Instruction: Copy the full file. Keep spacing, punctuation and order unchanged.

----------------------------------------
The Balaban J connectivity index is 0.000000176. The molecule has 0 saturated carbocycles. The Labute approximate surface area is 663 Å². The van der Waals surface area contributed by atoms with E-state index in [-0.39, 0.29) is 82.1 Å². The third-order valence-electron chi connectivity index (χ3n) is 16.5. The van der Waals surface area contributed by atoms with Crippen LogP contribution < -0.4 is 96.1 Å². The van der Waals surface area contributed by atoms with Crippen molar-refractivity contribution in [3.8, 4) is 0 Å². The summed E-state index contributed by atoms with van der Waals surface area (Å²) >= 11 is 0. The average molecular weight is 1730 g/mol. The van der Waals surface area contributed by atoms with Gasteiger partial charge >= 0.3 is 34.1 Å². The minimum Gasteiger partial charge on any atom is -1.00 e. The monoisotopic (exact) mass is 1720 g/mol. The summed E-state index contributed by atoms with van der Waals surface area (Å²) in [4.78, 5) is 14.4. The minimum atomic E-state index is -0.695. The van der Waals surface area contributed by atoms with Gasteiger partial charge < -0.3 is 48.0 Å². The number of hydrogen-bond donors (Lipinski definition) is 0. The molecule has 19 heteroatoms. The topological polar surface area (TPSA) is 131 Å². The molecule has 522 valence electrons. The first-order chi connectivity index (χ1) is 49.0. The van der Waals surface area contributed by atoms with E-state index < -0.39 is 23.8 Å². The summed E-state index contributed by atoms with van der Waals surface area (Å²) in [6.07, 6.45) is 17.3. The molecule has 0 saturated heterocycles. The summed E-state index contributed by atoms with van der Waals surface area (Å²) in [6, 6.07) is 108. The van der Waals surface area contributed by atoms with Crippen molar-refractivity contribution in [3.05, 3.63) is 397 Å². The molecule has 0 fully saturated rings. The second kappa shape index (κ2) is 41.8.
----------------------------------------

The Balaban J connectivity index is 0.000000176. The molecule has 0 saturated carbocycles. The Labute approximate surface area is 663 Å². The van der Waals surface area contributed by atoms with E-state index in [-0.39, 0.29) is 82.1 Å². The third-order valence-electron chi connectivity index (χ3n) is 16.5. The van der Waals surface area contributed by atoms with Crippen LogP contribution < -0.4 is 96.1 Å². The van der Waals surface area contributed by atoms with Crippen molar-refractivity contribution in [3.8, 4) is 0 Å². The summed E-state index contributed by atoms with van der Waals surface area (Å²) >= 11 is 0. The average molecular weight is 1730 g/mol. The van der Waals surface area contributed by atoms with Gasteiger partial charge >= 0.3 is 34.1 Å². The minimum Gasteiger partial charge on any atom is -1.00 e. The monoisotopic (exact) mass is 1720 g/mol. The summed E-state index contributed by atoms with van der Waals surface area (Å²) in [4.78, 5) is 14.4. The minimum atomic E-state index is -0.695. The van der Waals surface area contributed by atoms with Gasteiger partial charge < -0.3 is 48.0 Å². The number of hydrogen-bond donors (Lipinski definition) is 0. The molecule has 19 heteroatoms. The topological polar surface area (TPSA) is 131 Å². The molecule has 522 valence electrons. The first-order chi connectivity index (χ1) is 49.0. The van der Waals surface area contributed by atoms with E-state index < -0.39 is 23.8 Å². The summed E-state index contributed by atoms with van der Waals surface area (Å²) in [6.07, 6.45) is 17.3. The molecule has 0 saturated heterocycles. The summed E-state index contributed by atoms with van der Waals surface area (Å²) in [6, 6.07) is 108. The van der Waals surface area contributed by atoms with Crippen molar-refractivity contribution in [3.05, 3.63) is 397 Å². The molecule has 0 fully saturated rings. The second kappa shape index (κ2) is 41.8.